Young Adult Fiction Can Change Lives

Yes, I, Rachel am back being the advocate for young adult fiction, something I will always be and do my entire life. Thankfully, I’m not doing it alone. One of my favorite authors, Maureen Johnson, spoke to The Guardian about why YA is beneficial. I love her.

Some choice quotes from the interview:

“The reason [YA] has taken off so much is that it’s good. I think it’s as simple as that. It’s exciting.”

“These books change lives in a very positive way, an almost universally positive way.”

“It has its detractors and its detractors generally don’t know much about it. [They] tend to cherry-pick five books, half-read them, and say ‘All of this is nonsense.’ It’s not nonsense, it’s good stuff.”

It should be noted that Johnson’s books have been banned from several school libraries by the aforementioned detractors. As Johnson stated, they half-read her books. The biggest one in question (and also my favorite of hers) is The Bermudez Triangle, which is about three girls that have been best friends since they were very young and what happens when two of those friends begin to date each other. The red flag instantly went up as soon as the word “gay” was sighted, but the parents that fought against this book claimed it was obscene because of (gay) sex scenes. There are no sex scenes in the book, between either the two girls or the third friend and her boyfriend. There is nothing beyond kissing, but the parents were desperate to have such a book banned from their children’s lives. This kind of thing makes me sad.

But interviews like this make me happy. Rock on, Maureen!

(Also, you should check out Maureen’s blog. She doesn’t update super often, but it’s one of the funniest things you’ll ever read. I was actually introduced to her books through her blog; I read it for a good eight months before I read any of her books. While her blog posts are great, her books are even better.)

Posted on March 22, 2012, in News, Rachel, Young Adult Fiction. Bookmark the permalink. 4 Comments.

  1. Oh for heavens sake! Do people really fear that if their kids read about gay protagonists, they will become gay? What if they are starting to think they might be – maybe some positive characters will help them overcome the prejudice of their peers. This make me quite cross that people would want to censor these books. It sounds like te issues are dealt with carefully and tactfully.
    By contrast, I went to an anglican girls school, and I found in the school library a book called ‘A melon for ecstasy’, which was about a man who liked to make love to trees. A curious read – I think it must have got in there by accident.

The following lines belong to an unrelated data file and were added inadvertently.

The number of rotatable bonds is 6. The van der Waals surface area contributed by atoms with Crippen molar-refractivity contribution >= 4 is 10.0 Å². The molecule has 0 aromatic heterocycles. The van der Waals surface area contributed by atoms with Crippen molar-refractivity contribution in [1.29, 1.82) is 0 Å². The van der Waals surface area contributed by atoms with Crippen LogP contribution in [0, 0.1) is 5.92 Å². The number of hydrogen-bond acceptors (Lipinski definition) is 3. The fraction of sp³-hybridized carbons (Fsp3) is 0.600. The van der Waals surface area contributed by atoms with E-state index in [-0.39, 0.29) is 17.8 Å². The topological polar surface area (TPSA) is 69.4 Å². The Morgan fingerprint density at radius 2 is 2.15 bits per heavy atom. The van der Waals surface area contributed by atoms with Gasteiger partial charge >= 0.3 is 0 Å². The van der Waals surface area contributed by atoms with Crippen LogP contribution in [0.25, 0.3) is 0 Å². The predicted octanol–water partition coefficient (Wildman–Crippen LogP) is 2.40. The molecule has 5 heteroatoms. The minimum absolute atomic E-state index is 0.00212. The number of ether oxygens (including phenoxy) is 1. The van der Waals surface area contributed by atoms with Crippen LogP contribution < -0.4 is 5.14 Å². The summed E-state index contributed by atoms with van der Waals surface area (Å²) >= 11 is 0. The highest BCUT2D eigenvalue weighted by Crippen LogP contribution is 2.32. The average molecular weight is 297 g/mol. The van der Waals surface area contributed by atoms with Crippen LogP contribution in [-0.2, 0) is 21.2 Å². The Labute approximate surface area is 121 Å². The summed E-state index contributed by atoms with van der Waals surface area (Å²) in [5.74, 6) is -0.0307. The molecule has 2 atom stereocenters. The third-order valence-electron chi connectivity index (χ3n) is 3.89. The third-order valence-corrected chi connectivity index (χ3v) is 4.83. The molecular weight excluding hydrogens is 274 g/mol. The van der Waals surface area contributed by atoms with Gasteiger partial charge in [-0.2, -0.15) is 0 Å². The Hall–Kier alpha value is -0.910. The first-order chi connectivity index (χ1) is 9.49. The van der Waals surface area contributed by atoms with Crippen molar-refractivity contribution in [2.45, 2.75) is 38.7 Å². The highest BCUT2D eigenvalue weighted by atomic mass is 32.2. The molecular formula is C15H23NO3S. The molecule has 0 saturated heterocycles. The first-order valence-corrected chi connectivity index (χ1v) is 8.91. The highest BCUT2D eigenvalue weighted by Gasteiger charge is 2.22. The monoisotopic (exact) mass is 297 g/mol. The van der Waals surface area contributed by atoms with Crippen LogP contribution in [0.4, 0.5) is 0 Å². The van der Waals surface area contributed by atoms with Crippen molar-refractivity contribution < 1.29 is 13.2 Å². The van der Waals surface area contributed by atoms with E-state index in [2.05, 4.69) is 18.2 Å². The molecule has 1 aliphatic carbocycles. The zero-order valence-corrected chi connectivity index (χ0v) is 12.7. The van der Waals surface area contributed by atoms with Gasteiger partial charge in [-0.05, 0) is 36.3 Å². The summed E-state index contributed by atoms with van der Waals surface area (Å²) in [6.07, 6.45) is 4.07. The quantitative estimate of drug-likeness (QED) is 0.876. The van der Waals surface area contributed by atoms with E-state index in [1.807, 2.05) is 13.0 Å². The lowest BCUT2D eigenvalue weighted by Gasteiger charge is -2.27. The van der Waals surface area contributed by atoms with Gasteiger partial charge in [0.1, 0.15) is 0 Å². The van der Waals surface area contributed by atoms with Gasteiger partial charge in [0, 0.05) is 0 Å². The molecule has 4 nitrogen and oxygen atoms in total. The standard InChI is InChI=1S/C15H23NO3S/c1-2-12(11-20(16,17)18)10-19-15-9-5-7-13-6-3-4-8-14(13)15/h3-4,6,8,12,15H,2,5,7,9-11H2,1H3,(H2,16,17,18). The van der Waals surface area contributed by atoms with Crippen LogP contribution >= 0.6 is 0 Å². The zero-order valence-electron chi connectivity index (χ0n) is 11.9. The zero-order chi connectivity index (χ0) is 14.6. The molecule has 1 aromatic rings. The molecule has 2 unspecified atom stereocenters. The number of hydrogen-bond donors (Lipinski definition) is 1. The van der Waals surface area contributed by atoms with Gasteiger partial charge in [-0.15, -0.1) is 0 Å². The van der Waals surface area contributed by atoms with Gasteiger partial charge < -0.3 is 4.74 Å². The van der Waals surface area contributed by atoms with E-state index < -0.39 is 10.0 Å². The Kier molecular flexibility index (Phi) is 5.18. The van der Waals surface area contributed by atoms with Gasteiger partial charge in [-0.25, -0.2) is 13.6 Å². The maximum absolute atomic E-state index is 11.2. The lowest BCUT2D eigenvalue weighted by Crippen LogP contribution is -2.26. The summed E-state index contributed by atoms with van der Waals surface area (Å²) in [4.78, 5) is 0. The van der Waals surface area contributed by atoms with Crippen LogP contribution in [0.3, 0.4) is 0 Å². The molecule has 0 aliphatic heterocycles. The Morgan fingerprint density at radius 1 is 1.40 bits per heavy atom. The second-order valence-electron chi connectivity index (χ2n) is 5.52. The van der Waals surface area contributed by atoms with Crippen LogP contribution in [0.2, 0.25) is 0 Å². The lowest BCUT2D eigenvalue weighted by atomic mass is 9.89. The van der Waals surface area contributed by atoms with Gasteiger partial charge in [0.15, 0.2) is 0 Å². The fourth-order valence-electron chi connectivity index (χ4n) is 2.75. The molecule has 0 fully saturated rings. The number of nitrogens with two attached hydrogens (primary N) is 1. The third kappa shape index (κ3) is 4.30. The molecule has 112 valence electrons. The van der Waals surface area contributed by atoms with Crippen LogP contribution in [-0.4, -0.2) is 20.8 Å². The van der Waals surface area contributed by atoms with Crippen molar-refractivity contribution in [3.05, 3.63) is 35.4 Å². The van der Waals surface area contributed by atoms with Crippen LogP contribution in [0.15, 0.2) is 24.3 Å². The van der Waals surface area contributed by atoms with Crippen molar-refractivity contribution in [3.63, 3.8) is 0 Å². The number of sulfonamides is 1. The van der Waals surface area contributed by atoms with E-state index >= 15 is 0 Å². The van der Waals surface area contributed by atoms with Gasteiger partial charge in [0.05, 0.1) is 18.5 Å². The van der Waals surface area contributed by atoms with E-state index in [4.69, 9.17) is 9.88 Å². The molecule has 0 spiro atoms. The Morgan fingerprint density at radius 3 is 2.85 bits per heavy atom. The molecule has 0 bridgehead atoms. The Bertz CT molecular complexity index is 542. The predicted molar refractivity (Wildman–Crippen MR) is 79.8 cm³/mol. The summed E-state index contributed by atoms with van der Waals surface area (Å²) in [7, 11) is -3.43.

• Unfortunately, I really think they do. In addition to gay protagonists, it seems people are afraid that *any* “bad” thing that appears in a book- whether it be drugs, sex, alcohol, swearing, self-harm, etc.- will influence their child to do those things themselves. I don’t understand it; I have read books with all of those things in them and I was never inclined to do any of those things because of books, and I highly doubt that I’m in the minority here. Kids (and people in general) who read books on a regular basis are probably smart enough to figure out that just because Billy in The Book of the Year jumped off a bridge, it’s not a suggestion for them to do it, too.

      I completely agree with you about characters and books helping kids overcome prejudices. For me, The Bermudez Triangle was one of those books. While I was never prejudiced against gay people, I didn’t know what my feelings were toward them when I was younger. When a lot of my friends started coming out, TBT helped me figure out how *they* might be feeling, as well as how to support them from my side of the situation. Any author worth their salt is going to approach an inportant issue with care and intelligence.

      Regarding the tree book- Ha! I wonder if it was a prank? Or rather, someone who knew that everything should be read.

      • I have no idea whether it was a prank – but I’ve never forgotten it! 🙂
        I agree with you completely though – reading about his proclivities in no way made me want to try it out.

  2. Words do two major things: They provide food for the mind and create light for understanding and awareness. Jim Rohn

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